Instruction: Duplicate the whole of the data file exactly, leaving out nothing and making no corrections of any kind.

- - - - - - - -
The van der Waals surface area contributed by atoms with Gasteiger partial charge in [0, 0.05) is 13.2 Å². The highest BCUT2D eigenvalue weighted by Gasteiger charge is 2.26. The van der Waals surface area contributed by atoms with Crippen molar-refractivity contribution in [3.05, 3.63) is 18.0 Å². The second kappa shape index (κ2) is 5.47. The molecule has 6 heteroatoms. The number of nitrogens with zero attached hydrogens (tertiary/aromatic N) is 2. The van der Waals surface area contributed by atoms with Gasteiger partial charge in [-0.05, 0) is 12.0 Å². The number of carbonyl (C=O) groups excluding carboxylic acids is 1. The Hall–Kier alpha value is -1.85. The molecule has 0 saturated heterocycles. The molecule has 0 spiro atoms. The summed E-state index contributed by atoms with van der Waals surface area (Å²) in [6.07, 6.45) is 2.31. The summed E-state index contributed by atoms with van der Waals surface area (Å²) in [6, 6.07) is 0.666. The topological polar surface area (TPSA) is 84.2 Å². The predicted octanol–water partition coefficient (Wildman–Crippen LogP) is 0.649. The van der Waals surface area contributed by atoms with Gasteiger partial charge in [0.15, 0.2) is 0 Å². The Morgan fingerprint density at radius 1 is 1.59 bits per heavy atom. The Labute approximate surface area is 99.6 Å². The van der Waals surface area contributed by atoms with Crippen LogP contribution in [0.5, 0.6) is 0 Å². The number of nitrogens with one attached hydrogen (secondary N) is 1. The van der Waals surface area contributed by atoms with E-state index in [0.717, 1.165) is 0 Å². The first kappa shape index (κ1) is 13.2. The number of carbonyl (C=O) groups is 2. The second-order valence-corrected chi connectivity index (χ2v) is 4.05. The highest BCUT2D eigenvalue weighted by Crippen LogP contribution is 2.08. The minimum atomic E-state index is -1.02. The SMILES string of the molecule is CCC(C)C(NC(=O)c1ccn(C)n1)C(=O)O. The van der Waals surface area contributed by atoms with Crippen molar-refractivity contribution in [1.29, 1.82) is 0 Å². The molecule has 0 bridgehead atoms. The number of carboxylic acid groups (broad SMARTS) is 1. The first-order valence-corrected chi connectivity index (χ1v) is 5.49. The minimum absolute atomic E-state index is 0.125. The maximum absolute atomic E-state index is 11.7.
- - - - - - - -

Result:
The van der Waals surface area contributed by atoms with Gasteiger partial charge in [0, 0.05) is 13.2 Å². The highest BCUT2D eigenvalue weighted by Gasteiger charge is 2.26. The van der Waals surface area contributed by atoms with Crippen molar-refractivity contribution in [3.05, 3.63) is 18.0 Å². The second kappa shape index (κ2) is 5.47. The molecule has 6 heteroatoms. The number of nitrogens with zero attached hydrogens (tertiary/aromatic N) is 2. The van der Waals surface area contributed by atoms with Gasteiger partial charge in [-0.05, 0) is 12.0 Å². The number of carbonyl (C=O) groups excluding carboxylic acids is 1. The Hall–Kier alpha value is -1.85. The molecule has 0 saturated heterocycles. The molecule has 0 spiro atoms. The summed E-state index contributed by atoms with van der Waals surface area (Å²) in [6.07, 6.45) is 2.31. The summed E-state index contributed by atoms with van der Waals surface area (Å²) in [6, 6.07) is 0.666. The topological polar surface area (TPSA) is 84.2 Å². The predicted octanol–water partition coefficient (Wildman–Crippen LogP) is 0.649. The van der Waals surface area contributed by atoms with Gasteiger partial charge in [0.15, 0.2) is 0 Å². The Morgan fingerprint density at radius 1 is 1.59 bits per heavy atom. The Labute approximate surface area is 99.6 Å². The van der Waals surface area contributed by atoms with Crippen LogP contribution in [0.5, 0.6) is 0 Å². The number of nitrogens with one attached hydrogen (secondary N) is 1. The van der Waals surface area contributed by atoms with E-state index in [0.717, 1.165) is 0 Å². The first kappa shape index (κ1) is 13.2. The number of carbonyl (C=O) groups is 2. The second-order valence-corrected chi connectivity index (χ2v) is 4.05. The highest BCUT2D eigenvalue weighted by Crippen LogP contribution is 2.08. The minimum atomic E-state index is -1.02. The SMILES string of the molecule is CCC(C)C(NC(=O)c1ccn(C)n1)C(=O)O. The van der Waals surface area contributed by atoms with Crippen molar-refractivity contribution in [1.29, 1.82) is 0 Å². The molecule has 0 bridgehead atoms. The number of carboxylic acid groups (broad SMARTS) is 1. The first-order valence-corrected chi connectivity index (χ1v) is 5.49. The minimum absolute atomic E-state index is 0.125. The maximum absolute atomic E-state index is 11.7.